Sunday, 21 July, 2024
HomeMedico-LegalTestosterone-level battle to European Court of Human Rights

Testosterone-level battle to European Court of Human Rights

South African athlete Caster Semenya is taking her legal fight to participate in women’s sports to the European Court of Human Rights, her latest bid to “put an end to the longstanding human rights violations by World Athletics against women athletes.”

Time reports that the lawsuit from the two-time Olympic champion challenges restrictions on testosterone levels in female athletes that prevents certain women from participating in international sports competitions.

In a tweet, Semenya shared a press release from her lawyers, Norton Rose Fulbright, which said: “Semenya’s ongoing fight for dignity, equality, and the human rights of women in sport took a crucial step forward with the filing of an application” to the ECHR. The lawsuit asks that the Strasbourg court find that “Switzerland has failed in its positive obligations to protect her against the violation of her rights.”

In September 2020, Semenya lost her long-running legal battle at the Switzerland Supreme Court, preventing her from competing at the Tokyo Olympics unless she agrees to medical interventions to lower her testosterone. She had appealed against a 2019 ruling by the Court of Arbitration for Sport (CAS) based in Switzerland that upheld 2018 rules from the international athletics governing body World Athletics that prohibit some female runners with naturally higher levels of testosterone from participating in international women’s sports competitions.

Such regulations involve “sex testing” for women’s participation in sport, which violates several internationally protected human rights including rights to privacy, dignity health and non-discrimination, according to a December 2020 report by Human Rights Watch.

The report called World Athletics’ sex-testing regulations “inherently subjective and degrading,” and highlighted that the testosterone levels used to rule out certain women from participating in sports fall “within an arbitrary and largely unscientific range.” HRW said the regulation has been used to police the bodies of women athletes with higher testosterone levels, forcing medical interventions upon them to lower levels of the hormone so they could keep competing, and has also disproportionately affected women from the Global South.

According to Time, in a June 2020 report, which highlighted Semenya’s case, the UN called for sporting bodies to “review, revise and revoke” eligibility rules and regulations that have negative effects on athletes’ rights.

“I hope the European court will put an end to the longstanding human rights violations by World Athletics against women athletes,” Semenya is quoted as saying. “All we ask is to be allowed to run free, for once and for all, as the strong and fearless women we are and always have been.”


Semenya’s lawyers will argue that what World Athletics has done, and what the CAS has upheld, is effectively a human rights violation, reports Daily Maverick. Their preparation has been thorough and time-consuming. It has taken six months to file a huge volume of supporting documentation for their case.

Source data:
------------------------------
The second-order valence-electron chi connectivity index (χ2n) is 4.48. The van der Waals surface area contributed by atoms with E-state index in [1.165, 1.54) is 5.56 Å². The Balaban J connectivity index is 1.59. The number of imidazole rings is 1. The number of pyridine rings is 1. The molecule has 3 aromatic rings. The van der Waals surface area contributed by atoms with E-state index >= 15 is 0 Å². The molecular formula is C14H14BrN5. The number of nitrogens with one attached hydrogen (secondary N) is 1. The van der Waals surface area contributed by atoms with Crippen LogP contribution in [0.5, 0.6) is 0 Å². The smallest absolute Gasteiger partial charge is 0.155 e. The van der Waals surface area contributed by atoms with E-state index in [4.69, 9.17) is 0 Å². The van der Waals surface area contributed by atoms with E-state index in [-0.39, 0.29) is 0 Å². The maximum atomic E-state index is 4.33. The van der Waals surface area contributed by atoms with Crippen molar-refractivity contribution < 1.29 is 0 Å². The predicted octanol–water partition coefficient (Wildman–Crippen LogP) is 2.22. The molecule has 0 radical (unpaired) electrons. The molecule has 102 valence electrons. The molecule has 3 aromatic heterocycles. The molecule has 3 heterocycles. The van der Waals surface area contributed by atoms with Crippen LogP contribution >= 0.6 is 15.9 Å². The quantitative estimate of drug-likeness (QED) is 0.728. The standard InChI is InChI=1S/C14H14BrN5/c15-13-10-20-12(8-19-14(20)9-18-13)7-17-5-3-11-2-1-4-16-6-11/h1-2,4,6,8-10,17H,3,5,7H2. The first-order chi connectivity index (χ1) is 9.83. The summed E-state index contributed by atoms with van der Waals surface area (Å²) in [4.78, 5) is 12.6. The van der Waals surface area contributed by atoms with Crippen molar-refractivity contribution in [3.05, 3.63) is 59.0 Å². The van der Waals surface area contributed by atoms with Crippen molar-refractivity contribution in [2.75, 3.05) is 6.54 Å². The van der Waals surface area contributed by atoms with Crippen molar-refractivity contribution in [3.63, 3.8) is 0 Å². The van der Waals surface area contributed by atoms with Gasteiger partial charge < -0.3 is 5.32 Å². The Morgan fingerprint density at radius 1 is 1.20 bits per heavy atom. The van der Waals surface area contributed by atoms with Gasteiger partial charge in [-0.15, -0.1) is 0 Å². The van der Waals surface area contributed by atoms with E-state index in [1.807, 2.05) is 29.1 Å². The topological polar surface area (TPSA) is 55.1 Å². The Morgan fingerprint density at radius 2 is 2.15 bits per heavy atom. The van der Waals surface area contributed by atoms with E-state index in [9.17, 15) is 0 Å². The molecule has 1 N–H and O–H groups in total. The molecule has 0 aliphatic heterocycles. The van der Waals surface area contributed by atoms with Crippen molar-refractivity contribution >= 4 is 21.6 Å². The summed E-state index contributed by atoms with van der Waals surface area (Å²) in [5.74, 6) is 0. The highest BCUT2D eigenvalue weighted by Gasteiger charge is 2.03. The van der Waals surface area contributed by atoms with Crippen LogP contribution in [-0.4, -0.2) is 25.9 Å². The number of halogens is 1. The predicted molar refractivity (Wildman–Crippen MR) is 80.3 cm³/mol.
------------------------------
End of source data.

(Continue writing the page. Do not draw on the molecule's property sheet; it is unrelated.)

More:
“Caster asks the court to find that Switzerland has failed in its positive obligations to protect her against the violation of her rights under the European Convention on Human Rights, as a result of World Athletics’ continuing discriminatory attempts to restrict the ability of certain women to participate in female athletics competitions‚” a statement from Semenya’s lawyers Gregory Nott and Patrick Bracher‚ and Paris-based Christian Dargham, read.

“Caster’s application continues her challenge to the demeaning and intrusive regulations implemented by World Athletics in 2018 which prohibit some women athletes with naturally higher levels of testosterone from participating in international competitions.”

Daily Maverick reports that although all the papers have been filed on time and within the regulations of the court, it is unlikely that Semenya’s case will be heard, let alone finalised, before the Olympics start on 23 July this year.

Both Semenya and her lawyers have accepted that there is only a slim chance this case will be finalised before the Olympics, but it’s not only about one event. It will be a test case for DSD athletes in future.

“As there are many cases before this court, it is unlikely that this hearing will take place before the Tokyo Games,” Nott is quoted in the report as saying.

“We have asked that this case have an expedited hearing, but I’d say it’s only an equal odds chance of being heard in time on an expedited basis. That’s because there are so many torture and other related cases before the court. So, we are not holding our breath.

“We have gone through an enormous amount of work to lodge the appeal, though, and we did it timeously within the six-month period from when the SFT judgment was handed down.”


[link url=""]Full Time report (Open access)[/link]


[link url=""]Tweet[/link]


[link url=""]UN report[/link]


[link url=""]Full Daily Maverick report (Open access)[/link]



See also MedicalBrief archives:

[link url=""]Semenya loses appeal against testosterone reduction[/link]


[link url=""]Semenya row: Study shows testosterone boosts female athletic performance[/link]


[link url=""]Sama backs Caster against the IAAF on hormone manipulation[/link]


[link url=""]WMA asks doctors not to help lower female athletes’ testosterone levels[/link]


[link url=""]Experts call for BJSM study on intersex athletes to be retracted[/link]


[link url=""]Caster wins Olympic gold and runs into another medical storm[/link]

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